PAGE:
Rise Up 4 CS+ Helps High School Students Get Computer Science College Credits
This May, thousands of students across the country will put a year’s worth of computer science learning to the test—literally.
The Advanced Placement (AP) exams for Computer Science A and Computer Science Principles will determine whether high school students learned enough in their courses this year to receive college credit.
“Taking and passing the AP exam offers you a lot of possibilities,” said Priscilla Wu, a senior at Winston Churchill High School in Potomac, Maryland, who will take the AP Computer Science Principles exam in May. “If you have a lot of AP credits, you are able to be more flexible with your schedule. You can take a semester or a year off to take an internship, you can take more electives or you can simply save money.”
The University of Maryland’s Iribe Initiative for Inclusion and Diversity in Computing helps local students like Wu pass their AP computer science exams through its Rise Up 4 CS+ program. The free program is offered to all local high school students—including those who identify as a woman, nonbinary, Black, Latinx or American Indian—who are enrolled in the AP courses at their school. The students receive practice tests questions, one-on-one virtual tutoring with college students and weekly webinars where they review content for the exam.
“It’s great to have extra help to prepare for the exam,” said Wu, a participant in the program. “I also like the tutoring sessions with college students because sometimes it can be intimidating to talk to your teacher, and I feel more comfortable talking to someone closer to my age.”
Sarah Flores, a junior computer science major at UMD and tutor for Rise Up 4 CS+, remembers having similar feelings when she participated in the program while she was in high school.
“When I was in the program, all of the tutors were so nice and helpful and it was great to be in such a supportive environment,” she recalled. “The program gives students a safe space to learn and ask any questions. I remember in my AP computer science class in high school there were a lot of boys in my class and it was a little intimidating, but in the Rise Up program, there were a lot of girls participating and it made me feel more comfortable.”
UMD launched its Rise Up program in spring 2017 in partnership with the University of Michigan, where Rise Up 4 CS creator Barbara Ericson is an assistant professor.
“I created Rise Up 4 CS to help underrepresented high school students succeed in their Advanced Placement computer science courses,” Ericson said. “This project provides additional help sessions to high school students in AP CS courses and uses undergraduate students as near-peer role models and mentors.”
Last fall, UMD expanded its program with additional funding from the technology coalition Reboot Representation.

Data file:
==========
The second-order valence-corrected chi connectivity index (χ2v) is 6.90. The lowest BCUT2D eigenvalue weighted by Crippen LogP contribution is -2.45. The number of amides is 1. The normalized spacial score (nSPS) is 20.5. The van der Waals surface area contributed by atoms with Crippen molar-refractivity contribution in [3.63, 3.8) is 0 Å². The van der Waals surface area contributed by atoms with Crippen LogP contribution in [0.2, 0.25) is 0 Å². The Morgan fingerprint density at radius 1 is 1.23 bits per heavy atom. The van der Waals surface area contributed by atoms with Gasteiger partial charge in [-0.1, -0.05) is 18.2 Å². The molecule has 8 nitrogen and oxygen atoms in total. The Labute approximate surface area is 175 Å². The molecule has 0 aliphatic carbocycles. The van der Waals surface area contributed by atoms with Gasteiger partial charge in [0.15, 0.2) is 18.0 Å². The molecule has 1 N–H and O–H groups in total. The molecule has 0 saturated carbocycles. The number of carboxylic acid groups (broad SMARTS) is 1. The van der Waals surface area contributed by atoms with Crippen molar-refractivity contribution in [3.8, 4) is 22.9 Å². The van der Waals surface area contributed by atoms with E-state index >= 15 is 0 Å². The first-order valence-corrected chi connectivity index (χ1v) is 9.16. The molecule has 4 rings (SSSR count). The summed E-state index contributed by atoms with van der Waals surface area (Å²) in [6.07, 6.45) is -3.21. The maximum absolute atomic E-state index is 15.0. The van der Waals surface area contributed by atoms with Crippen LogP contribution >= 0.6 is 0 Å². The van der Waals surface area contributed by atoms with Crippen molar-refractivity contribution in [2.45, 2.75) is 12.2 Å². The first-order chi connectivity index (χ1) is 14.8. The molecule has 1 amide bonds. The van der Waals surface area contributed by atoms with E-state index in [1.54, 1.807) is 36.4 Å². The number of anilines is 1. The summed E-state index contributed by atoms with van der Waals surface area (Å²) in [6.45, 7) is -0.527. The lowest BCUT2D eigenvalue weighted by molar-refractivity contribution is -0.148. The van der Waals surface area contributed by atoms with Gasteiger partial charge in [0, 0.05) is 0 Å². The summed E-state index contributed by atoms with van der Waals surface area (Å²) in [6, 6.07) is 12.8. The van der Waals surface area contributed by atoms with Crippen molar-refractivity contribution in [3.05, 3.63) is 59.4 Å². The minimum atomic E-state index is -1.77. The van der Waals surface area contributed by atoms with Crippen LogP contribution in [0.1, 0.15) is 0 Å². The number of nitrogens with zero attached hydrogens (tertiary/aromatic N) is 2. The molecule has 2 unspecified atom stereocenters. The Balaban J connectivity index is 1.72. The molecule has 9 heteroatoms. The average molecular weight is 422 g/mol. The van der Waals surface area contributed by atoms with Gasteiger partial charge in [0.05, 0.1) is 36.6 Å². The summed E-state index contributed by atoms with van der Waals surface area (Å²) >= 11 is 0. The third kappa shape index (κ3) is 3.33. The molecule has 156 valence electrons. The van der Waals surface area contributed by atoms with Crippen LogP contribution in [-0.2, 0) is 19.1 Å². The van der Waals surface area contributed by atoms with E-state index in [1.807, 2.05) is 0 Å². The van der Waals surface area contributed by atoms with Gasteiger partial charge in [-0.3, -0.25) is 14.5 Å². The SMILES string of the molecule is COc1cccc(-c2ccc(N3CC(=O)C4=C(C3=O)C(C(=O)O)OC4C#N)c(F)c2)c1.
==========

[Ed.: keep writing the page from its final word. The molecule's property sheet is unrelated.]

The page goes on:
“Reboot Representation funds the University of Michigan program, and they were impressed with our program and wanted to fund ours as well,” said Charlotte Avery, the outreach coordinator for the Iribe Initiative for Inclusion and Diversity in Computing. “Out of all of the schools that have Rise Up programs, Maryland’s is one of the strongest when it comes to student success rates. This intrigued them and led them to want to support our program.”
The program relies on the participants to report whether they passed their AP exams, and at least half of the students in the UMD program self-report their scores. That’s a high percentage compared with other schools.
Each year, the program usually starts with 35 to 40 students, and this year the retention rate has been especially high due to the flexibility afforded by going virtual.
“If students can’t make the live webinar lessons, they can access them later on or they can attend the tutoring sessions,” Avery explained. “We can also check in with students who have stopped attending and encourage them to return.”
Wu has taken advantage of the added flexibility. She has class when the webinars take place, but she attends the one-on-one tutoring sessions.
“It’s great to have the college students as a resource and to serve as a refresher for what I learned in class,” Wu said. “It’s also great to talk to them about college life since I will be deciding which college I want to go to soon.”
Flores enjoys the tutoring sessions as well. She hopes by helping high school students prepare for these exams, she’ll help spark their interest in computer science that will stay with them long after the program is over.
“I love tutoring because I really love when I’m able to help someone figure out a problem,” she said. “When you can help them find a solution after working on it, it’s a great feeling, and I hope helping them achieve that will keep them motivated to stick with computer science.”
Flores encourages high schoolers to participate in Rise Up 4 CS+ if they are considering it.
“If students are thinking about joining, I think they should at least give it a try,” she said. “All of the tutors are nice and supportive, and you can get to know other CS students and make new friends.
Written by Chelsea Torres
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